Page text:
instinct, without conscious thought

A great description of addiction:

If you never find your drug of choice, a dirty band-aid to the gaping wound of neurochemical imbalance, then perhaps you’ll never find addiction. For most of us, it isn’t worth the experiment to know. For others, it starts out innocently, by becoming too reliant on pain pills prescribed by a doctor after an accident. Would you be “better” with a neurochemical enhancement? I’ve been to rehab facilities and have seen good people lose their livelihoods, children and everything they hold dear. And thus, I ask: how could you say it’s not chemistry? How could you say it’s choice? Choice to feel robbed of free will? Choice to be dependent?

For addicts, it’s never over. A structure in the reptilian or old brain, the amygdala, causes the addict to crave a drug when she recognizes people, places, situations or patterns with which she’s previously used. It’s instinct, without conscious thought. Consider this: if you’re drowning, you’ll push up for air. So will an addict, only her air is a drug.

3 thoughts on “instinct, without conscious thought

  1. What a defeatist and biologically-determinist outlook! We (homo sapiens) have also evolved a higher brain where, yes, conscious “choice” is a crucial factor and psycho-social experiences (especially in formative years) can alter brain chemistry. I know, from my own and others’ experiences, that you have to make a conscious choice to begin & sustain recovery from addiction.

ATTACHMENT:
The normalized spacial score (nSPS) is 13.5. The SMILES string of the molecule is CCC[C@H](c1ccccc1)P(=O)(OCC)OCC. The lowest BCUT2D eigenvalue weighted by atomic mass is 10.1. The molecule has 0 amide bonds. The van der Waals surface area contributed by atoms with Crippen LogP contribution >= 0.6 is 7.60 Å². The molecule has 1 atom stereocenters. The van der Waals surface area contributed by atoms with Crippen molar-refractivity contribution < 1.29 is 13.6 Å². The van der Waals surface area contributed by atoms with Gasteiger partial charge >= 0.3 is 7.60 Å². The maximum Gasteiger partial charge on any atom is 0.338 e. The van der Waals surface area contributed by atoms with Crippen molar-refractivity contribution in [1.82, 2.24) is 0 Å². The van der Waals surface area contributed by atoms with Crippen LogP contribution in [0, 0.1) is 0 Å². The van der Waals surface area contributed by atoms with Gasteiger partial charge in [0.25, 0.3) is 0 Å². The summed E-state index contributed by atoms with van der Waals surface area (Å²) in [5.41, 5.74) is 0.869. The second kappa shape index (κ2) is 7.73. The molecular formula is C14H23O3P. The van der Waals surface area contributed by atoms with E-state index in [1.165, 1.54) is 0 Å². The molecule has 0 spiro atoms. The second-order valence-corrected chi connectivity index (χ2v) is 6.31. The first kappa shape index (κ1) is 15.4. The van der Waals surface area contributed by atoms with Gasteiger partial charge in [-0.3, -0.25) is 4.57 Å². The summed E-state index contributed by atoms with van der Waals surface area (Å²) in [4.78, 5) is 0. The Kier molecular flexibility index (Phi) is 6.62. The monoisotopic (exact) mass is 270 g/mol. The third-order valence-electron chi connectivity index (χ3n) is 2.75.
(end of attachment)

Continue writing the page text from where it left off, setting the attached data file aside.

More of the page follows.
You’re right, once it becomes (if not already) “hard-wired”, “it’s never over”. But you can begin to recover, with support, and we can continue to “get over it” whilst still being able to have a life.
    You wanna be a reptile all your life? well, snake it baby, but you can do a whole lot better as a whole, rounded, mature & self-insightful human being.

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    1. I’m not sure I took her statements the same way you did.

      I didn’t take them to mean that we’re doomed. Rather a description of how our will gets co-opted by addiction and what we’re up against when we try to recover or help others recover.

      Do you have a different view of the nature of addiction? Or, was your concern that it sounded too damning?

      Thanks for the comment!

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